Don’t hang up until the operator tells you to. The operator needs to have all the info they need to get to you a quickly as possible.

step 3 Care

The last step is to ensure the comfort and safety of both the injured person and the child and keep the situation under control whilst they wait for the emergency services.

Final Thoughts

I will finalise the steps and information when I research the terminology that the children will understand and the amount of sentences I can use per animation for the first aid scenarios.

What is First Aid and Why is it Important?

First aid is: help given to a person who has been hurt or is suddenly taken ill. First aid is the steps you can take before a person gets expert medical help. First aid can sometimes save a person’s life, but more often it is help given in an everyday accident or illness.

First Aid includes:

  1. Staying safe yourself
  2. Looking out for danger
  3. Helping someone feel better and stay calm.
  4. Getting help – either by telling an adult or phoning 999.

My 4 lessons for children

I think for the 4 lessons included in my project I will have lessons on the following:

  1. Staying Safe
  2. Getting help from an adult or dialling 999
  3. Treating a burn
  4. Treating a cut/graze

Each of the scenarios will have three simple steps for the children to follow. I will provide the children with a fun assessment activity sheet to recap the lesson and make sure they understand what was taught.

Sign-up for Kids In Training

If you are interested in receiving information on how to train your child/children or other children you can sign-up on the following link:

http://sea2skyservices.us5.list-manage2.com/subscribe?u=3fd1842ccade7c723d1594f5a&id=9a4e69e4ef

Red Cross

Topics will include:

  • How to teach kids first aid
  • What to teach them
  • Research on their abilities to learn & remember first aid
  • Kids in the news for using first aid skills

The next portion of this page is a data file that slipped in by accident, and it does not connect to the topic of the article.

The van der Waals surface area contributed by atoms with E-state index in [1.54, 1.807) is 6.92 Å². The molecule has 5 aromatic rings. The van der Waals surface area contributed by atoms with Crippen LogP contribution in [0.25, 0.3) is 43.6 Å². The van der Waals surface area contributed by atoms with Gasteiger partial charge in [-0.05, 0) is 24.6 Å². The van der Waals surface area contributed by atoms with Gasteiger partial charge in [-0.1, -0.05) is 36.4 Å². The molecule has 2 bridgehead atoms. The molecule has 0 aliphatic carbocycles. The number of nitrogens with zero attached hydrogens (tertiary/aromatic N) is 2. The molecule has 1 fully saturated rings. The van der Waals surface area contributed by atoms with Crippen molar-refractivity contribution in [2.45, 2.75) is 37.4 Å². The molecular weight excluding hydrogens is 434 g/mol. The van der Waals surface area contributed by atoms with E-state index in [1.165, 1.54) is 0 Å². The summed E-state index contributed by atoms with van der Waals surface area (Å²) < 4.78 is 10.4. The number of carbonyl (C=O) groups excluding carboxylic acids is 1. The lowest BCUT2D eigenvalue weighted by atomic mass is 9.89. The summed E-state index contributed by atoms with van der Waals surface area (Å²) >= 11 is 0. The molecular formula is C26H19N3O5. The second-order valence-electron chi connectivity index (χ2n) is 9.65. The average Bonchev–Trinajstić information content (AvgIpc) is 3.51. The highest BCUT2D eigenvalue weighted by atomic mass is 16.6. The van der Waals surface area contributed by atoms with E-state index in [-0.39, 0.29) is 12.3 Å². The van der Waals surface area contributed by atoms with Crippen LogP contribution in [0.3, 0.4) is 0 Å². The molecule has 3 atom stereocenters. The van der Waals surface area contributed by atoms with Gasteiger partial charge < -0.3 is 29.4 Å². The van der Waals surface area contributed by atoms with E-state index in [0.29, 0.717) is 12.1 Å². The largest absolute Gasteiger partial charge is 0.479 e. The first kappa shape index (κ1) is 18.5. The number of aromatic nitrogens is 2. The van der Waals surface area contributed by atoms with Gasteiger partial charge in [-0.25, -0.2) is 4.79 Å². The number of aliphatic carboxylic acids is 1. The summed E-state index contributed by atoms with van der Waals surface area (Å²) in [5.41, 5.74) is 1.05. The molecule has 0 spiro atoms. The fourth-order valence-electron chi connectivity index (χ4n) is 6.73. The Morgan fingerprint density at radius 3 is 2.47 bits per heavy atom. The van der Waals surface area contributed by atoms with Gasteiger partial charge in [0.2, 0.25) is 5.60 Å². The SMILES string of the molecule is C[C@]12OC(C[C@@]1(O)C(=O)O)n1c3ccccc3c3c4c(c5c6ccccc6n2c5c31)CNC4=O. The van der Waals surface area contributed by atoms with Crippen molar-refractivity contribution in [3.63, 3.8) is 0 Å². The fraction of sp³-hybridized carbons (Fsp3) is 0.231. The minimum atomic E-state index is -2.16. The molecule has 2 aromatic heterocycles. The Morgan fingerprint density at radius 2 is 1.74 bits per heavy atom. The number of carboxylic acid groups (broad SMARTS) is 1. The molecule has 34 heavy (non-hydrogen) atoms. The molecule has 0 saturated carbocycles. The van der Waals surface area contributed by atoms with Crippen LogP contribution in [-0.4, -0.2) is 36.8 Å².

• Anything else that seems appropriate

All the information is provided by the Canadian Red Cross instructors & trainers so the information is realible.

I’ve signed up and i’m sure it will be useful for my project 🙂

Preschoolers can learn first aid

I found an interesting article on children aged between 4-5 years of age learning and carrying out first aid successfully. It’s quite interesting, have a little read:

Children can learn First Aid

During a medical emergency, people often lack the skills and confidence to provide effective help. For this reason, when a newborn arrives in the house, new mums and dads may be motivated to take a first aid course to help their baby in case of an emergency.

Skip ahead five years, and it may be that now-kindergartener is the one being taught the life-saving skills: a Norwegian study has shown even young children are able to learn and perform basic first aid.

‘Five-finger-rule’ System

Ten four and five year-old preschool children at a kindergarten in Bergen, Norway, were taught first aid using the ‘five-finger-rule’ system: look at the person, talk to them, touch them to try to wake them up, call emergency services, and lastly, stay and give comfort. The children also learned how to put each other into the recovery position and how to keep an airway open.

Not Just Playing Doctor

Two months after completion of the first aid course, the children were tested in a scenario where they had to provide first aid to an unconscious victim after a cycle accident.

“They were still able to work out whether a person was unconscious or asleep and whether an accident victim was breathing,” explains Dr. Bollig from the Department of Surgical Sciences, Haukeland University Hospital, noting the skills retention. “The children could also remember the phone number of the emergency services and accurately describe their location.”